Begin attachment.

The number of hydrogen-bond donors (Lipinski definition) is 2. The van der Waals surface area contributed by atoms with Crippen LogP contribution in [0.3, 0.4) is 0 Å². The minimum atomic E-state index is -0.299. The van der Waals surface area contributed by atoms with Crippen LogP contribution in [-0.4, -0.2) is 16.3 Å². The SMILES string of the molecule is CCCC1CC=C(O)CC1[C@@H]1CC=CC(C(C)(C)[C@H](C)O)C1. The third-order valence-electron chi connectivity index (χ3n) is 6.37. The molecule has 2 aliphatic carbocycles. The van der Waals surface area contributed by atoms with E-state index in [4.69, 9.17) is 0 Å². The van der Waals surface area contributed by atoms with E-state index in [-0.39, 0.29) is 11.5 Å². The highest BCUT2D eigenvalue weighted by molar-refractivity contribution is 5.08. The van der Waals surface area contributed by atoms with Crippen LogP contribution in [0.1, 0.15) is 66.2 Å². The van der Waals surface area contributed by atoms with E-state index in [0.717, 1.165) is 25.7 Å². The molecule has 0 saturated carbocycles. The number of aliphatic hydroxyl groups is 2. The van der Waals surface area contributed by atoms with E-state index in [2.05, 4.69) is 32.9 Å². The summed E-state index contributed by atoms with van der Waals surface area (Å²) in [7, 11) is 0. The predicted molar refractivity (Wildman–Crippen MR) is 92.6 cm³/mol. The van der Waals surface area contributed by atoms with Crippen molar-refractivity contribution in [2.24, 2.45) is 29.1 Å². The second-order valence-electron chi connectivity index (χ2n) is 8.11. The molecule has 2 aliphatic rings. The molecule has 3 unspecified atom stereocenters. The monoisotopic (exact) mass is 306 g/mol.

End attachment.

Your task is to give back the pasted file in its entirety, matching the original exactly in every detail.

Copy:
The number of hydrogen-bond donors (Lipinski definition) is 2. The van der Waals surface area contributed by atoms with Crippen LogP contribution in [0.3, 0.4) is 0 Å². The minimum atomic E-state index is -0.299. The van der Waals surface area contributed by atoms with Crippen LogP contribution in [-0.4, -0.2) is 16.3 Å². The SMILES string of the molecule is CCCC1CC=C(O)CC1[C@@H]1CC=CC(C(C)(C)[C@H](C)O)C1. The third-order valence-electron chi connectivity index (χ3n) is 6.37. The molecule has 2 aliphatic carbocycles. The van der Waals surface area contributed by atoms with E-state index in [4.69, 9.17) is 0 Å². The van der Waals surface area contributed by atoms with E-state index in [-0.39, 0.29) is 11.5 Å². The highest BCUT2D eigenvalue weighted by molar-refractivity contribution is 5.08. The van der Waals surface area contributed by atoms with Crippen LogP contribution in [0.1, 0.15) is 66.2 Å². The van der Waals surface area contributed by atoms with E-state index in [0.717, 1.165) is 25.7 Å². The molecule has 0 saturated carbocycles. The number of aliphatic hydroxyl groups is 2. The van der Waals surface area contributed by atoms with E-state index in [2.05, 4.69) is 32.9 Å². The summed E-state index contributed by atoms with van der Waals surface area (Å²) in [7, 11) is 0. The predicted molar refractivity (Wildman–Crippen MR) is 92.6 cm³/mol. The van der Waals surface area contributed by atoms with Crippen molar-refractivity contribution in [2.24, 2.45) is 29.1 Å². The second-order valence-electron chi connectivity index (χ2n) is 8.11. The molecule has 2 aliphatic rings. The molecule has 3 unspecified atom stereocenters. The monoisotopic (exact) mass is 306 g/mol.